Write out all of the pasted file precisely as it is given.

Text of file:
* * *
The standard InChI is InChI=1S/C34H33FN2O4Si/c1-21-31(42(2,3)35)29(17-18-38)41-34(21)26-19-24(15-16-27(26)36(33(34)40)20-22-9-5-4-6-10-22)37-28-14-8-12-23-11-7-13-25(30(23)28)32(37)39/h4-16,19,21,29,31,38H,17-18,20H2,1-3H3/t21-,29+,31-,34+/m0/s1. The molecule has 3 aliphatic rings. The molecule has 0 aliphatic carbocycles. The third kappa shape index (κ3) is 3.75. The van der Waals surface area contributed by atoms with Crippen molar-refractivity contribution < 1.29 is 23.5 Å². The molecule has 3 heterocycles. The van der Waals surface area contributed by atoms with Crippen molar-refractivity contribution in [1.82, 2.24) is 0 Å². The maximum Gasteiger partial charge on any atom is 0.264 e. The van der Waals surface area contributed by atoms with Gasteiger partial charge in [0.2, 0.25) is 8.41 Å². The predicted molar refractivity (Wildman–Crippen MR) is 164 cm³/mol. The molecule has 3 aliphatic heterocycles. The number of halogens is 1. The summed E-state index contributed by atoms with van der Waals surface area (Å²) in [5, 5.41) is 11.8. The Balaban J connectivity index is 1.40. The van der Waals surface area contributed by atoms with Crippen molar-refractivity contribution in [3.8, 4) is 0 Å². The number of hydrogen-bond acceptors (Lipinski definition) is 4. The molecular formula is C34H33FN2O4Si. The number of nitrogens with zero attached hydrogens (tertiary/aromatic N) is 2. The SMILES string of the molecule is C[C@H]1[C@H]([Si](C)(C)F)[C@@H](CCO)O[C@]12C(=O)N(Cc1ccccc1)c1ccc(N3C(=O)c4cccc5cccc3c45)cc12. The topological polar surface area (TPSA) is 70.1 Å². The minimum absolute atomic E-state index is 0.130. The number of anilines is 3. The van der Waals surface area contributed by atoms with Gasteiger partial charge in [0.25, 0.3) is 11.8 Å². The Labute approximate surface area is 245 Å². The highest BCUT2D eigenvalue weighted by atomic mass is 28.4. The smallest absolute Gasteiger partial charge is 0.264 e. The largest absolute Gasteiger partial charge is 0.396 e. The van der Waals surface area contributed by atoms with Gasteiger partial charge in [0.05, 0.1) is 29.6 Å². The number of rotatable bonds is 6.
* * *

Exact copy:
The standard InChI is InChI=1S/C34H33FN2O4Si/c1-21-31(42(2,3)35)29(17-18-38)41-34(21)26-19-24(15-16-27(26)36(33(34)40)20-22-9-5-4-6-10-22)37-28-14-8-12-23-11-7-13-25(30(23)28)32(37)39/h4-16,19,21,29,31,38H,17-18,20H2,1-3H3/t21-,29+,31-,34+/m0/s1. The molecule has 3 aliphatic rings. The molecule has 0 aliphatic carbocycles. The third kappa shape index (κ3) is 3.75. The van der Waals surface area contributed by atoms with Crippen molar-refractivity contribution < 1.29 is 23.5 Å². The molecule has 3 heterocycles. The van der Waals surface area contributed by atoms with Crippen molar-refractivity contribution in [1.82, 2.24) is 0 Å². The maximum Gasteiger partial charge on any atom is 0.264 e. The van der Waals surface area contributed by atoms with Gasteiger partial charge in [0.2, 0.25) is 8.41 Å². The predicted molar refractivity (Wildman–Crippen MR) is 164 cm³/mol. The molecule has 3 aliphatic heterocycles. The number of halogens is 1. The summed E-state index contributed by atoms with van der Waals surface area (Å²) in [5, 5.41) is 11.8. The Balaban J connectivity index is 1.40. The van der Waals surface area contributed by atoms with Crippen molar-refractivity contribution in [3.8, 4) is 0 Å². The number of hydrogen-bond acceptors (Lipinski definition) is 4. The molecular formula is C34H33FN2O4Si. The number of nitrogens with zero attached hydrogens (tertiary/aromatic N) is 2. The SMILES string of the molecule is C[C@H]1[C@H]([Si](C)(C)F)[C@@H](CCO)O[C@]12C(=O)N(Cc1ccccc1)c1ccc(N3C(=O)c4cccc5cccc3c45)cc12. The topological polar surface area (TPSA) is 70.1 Å². The minimum absolute atomic E-state index is 0.130. The number of anilines is 3. The van der Waals surface area contributed by atoms with Gasteiger partial charge in [0.25, 0.3) is 11.8 Å². The Labute approximate surface area is 245 Å². The highest BCUT2D eigenvalue weighted by atomic mass is 28.4. The smallest absolute Gasteiger partial charge is 0.264 e. The largest absolute Gasteiger partial charge is 0.396 e. The van der Waals surface area contributed by atoms with Gasteiger partial charge in [0.05, 0.1) is 29.6 Å². The number of rotatable bonds is 6.